Author: Leah

Man Booker Prize Winner 2017

George Saunders’ Lincoln in the Bardo has won the 2017 Man Booker Prize for fiction. The American Civil War rages while President Lincoln’s beloved eleven-year-old son lies gravely ill. In a matter of days, Willie dies and is laid to rest in a Georgetown cemetery. Newspapers report that a grief-stricken Lincoln returns to the crypt several times alone to hold his boy’s body. From this seed of historical truth, George Saunders spins an unforgettable story of familial love and loss that breaks free of realism, entering a thrilling, supernatural domain both hilarious and terrifying.  Saunders is the second American to win the...

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Tax Help at your library

2017 Tax Help Program Tax help sessions are being arranged for 2017 at Spearwood Library, Coolbellup Library and Success Library. Tax Help is a service run by the Australian Taxation Office in many community centres and is staffed entirely by trained volunteers. If you earned around $60,000 in the 2016/17 tax year and meet some other criteria, you will be able to book into a session. To check if you are eligible for the Tax Help program, visit the ATO Tax Help program page. You should also have a MyGov account registered to save time. To find out about and to...

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Cockburn Murder Mystery: Robb’s Jetty Explosion 1903

Fire, sabotage, and death at the turn-of-the-century. Robb’s Jetty Explosives Magazine. At 7pm on the night of Wednesday, 15th July 1903, a terrible explosion ripped through the beachside industrial area at Robb’s Jetty (current day North Coogee). Close beside the abattoirs and cattleyards, and just a few metres from the shore, a privately owned explosives magazine had been blown to pieces – with nightwatchman Thomas Whelan inside.   The magazines, privately leased from the Government, held dynamite and detonators bound for minesites on the Goldfields. At first the explosion was thought to be an accident or a robbery gone...

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Cockburn History: Jandakot Christmas Tree

On Saturday, 22 December 1900, the first annual Jandakot Christmas Tree was held at the newly-built Jandakot Agricultural Hall for the children and families of the young farming district. Mr and Mrs William Bateman and other pioneers of the Jandakot area arranged for a beautifully decorated tree, presents, and games and entertainments for the 45 children and their parents who turned up to celebrate a hot Christmas in an unforgiving district. By 1906, what Mr Bateman had hoped would become ‘an annual institution’ had done just that: the ‘annual Jandakot Christmas Tree festival’ was a wild success, with an...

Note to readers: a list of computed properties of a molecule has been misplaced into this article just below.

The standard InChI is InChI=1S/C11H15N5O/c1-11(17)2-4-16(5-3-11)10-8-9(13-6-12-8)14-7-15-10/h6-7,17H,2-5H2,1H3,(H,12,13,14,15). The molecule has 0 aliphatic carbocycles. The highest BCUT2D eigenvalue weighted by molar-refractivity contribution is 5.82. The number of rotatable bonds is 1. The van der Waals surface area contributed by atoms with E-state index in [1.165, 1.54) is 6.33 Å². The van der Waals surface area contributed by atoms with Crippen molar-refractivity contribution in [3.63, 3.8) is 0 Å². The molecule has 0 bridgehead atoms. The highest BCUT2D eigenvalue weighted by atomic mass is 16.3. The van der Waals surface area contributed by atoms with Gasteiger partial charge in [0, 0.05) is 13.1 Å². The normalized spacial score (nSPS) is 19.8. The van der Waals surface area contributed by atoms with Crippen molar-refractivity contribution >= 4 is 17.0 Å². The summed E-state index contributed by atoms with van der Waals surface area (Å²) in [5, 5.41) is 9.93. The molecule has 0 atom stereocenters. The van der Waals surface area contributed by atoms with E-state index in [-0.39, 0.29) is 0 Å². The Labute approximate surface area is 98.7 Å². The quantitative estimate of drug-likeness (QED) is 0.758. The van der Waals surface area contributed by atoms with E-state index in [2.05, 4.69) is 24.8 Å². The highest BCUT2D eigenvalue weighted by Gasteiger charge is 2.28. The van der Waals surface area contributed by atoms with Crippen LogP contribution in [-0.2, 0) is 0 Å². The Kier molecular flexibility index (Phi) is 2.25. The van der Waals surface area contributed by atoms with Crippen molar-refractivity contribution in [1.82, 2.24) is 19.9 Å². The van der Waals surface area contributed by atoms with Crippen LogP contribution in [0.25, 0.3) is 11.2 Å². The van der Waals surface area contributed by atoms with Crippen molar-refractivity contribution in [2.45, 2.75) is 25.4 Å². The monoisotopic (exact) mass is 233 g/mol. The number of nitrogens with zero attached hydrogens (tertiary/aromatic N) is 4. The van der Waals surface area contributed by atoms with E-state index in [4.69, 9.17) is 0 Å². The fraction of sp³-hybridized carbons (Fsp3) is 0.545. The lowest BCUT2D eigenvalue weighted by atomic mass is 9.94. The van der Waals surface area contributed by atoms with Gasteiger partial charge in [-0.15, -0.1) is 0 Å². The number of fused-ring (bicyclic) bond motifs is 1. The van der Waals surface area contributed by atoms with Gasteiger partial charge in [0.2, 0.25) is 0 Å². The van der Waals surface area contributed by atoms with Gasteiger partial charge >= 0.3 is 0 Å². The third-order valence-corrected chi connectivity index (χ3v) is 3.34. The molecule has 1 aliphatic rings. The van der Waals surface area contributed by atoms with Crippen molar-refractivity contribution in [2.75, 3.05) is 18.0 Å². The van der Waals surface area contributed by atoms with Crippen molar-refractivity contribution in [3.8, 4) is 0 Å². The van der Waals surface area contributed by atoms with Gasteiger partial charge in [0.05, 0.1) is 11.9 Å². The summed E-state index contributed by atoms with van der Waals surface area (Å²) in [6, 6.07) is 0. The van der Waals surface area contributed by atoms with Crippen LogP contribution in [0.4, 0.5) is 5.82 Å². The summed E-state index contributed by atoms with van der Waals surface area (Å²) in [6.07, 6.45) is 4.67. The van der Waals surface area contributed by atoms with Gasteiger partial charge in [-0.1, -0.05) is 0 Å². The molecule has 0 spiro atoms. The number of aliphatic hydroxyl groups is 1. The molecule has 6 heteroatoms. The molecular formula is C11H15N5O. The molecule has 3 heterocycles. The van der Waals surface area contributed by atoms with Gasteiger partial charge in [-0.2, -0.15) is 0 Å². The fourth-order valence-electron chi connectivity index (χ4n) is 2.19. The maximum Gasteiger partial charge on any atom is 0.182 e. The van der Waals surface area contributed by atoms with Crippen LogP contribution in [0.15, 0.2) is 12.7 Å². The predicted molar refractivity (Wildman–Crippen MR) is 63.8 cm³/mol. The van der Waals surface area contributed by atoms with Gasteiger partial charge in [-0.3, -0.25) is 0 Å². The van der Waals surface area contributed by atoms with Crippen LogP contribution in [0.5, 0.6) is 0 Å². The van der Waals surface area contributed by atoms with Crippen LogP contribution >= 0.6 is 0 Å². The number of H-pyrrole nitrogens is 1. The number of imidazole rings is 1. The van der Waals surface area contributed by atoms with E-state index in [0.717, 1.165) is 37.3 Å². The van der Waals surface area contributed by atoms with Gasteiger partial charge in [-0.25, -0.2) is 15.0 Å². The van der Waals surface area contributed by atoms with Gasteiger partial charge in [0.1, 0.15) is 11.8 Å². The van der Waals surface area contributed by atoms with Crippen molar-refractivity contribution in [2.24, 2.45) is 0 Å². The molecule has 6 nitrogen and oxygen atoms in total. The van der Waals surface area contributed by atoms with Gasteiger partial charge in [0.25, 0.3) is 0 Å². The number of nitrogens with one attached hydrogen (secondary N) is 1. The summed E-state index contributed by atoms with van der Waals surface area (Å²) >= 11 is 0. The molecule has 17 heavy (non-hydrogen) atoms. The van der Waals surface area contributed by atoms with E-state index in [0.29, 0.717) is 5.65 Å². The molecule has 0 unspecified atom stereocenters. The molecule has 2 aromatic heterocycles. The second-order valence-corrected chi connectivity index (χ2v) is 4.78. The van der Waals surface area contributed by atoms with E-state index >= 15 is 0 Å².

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Nine novellas to borrow from your library

The novella is making a comeback! Thin enough to slide into your back pocket or handbag and short enough to finish in a couple of hours (or a couple of commutes), why not let yourself off the unfinished-book hook and experience the joy of actually completing a book that you start? Have you encountered novellas? Let me put it this way: do you frequently lament that you don’t have enough time for reading? Is your house full of half-finished books, languishing sadly in neglected piles, their halfway-bookmarks poking dejectedly out of their pages like kitten’s tongues? Do you love...

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Book review: The Incorruptibles by John Hornor Jacobs

Gladiator meets Clint Eastwood in an alt-historical world where Rome never fell, religious belief has a lot more at stake, and Europe looks more like the Wild West than you’d expect. In the contested and unexplored territories at the edge of the Empire, a boat is making its laborious way up stream. Riding along the banks are the mercenaries hired to protect it – from raiders, bandits and, most of all, the stretchers, elf-like natives who kill any intruders into their territory. The mercenaries know this is dangerous, deadly work. But it is what they do. In the boat the drunk...

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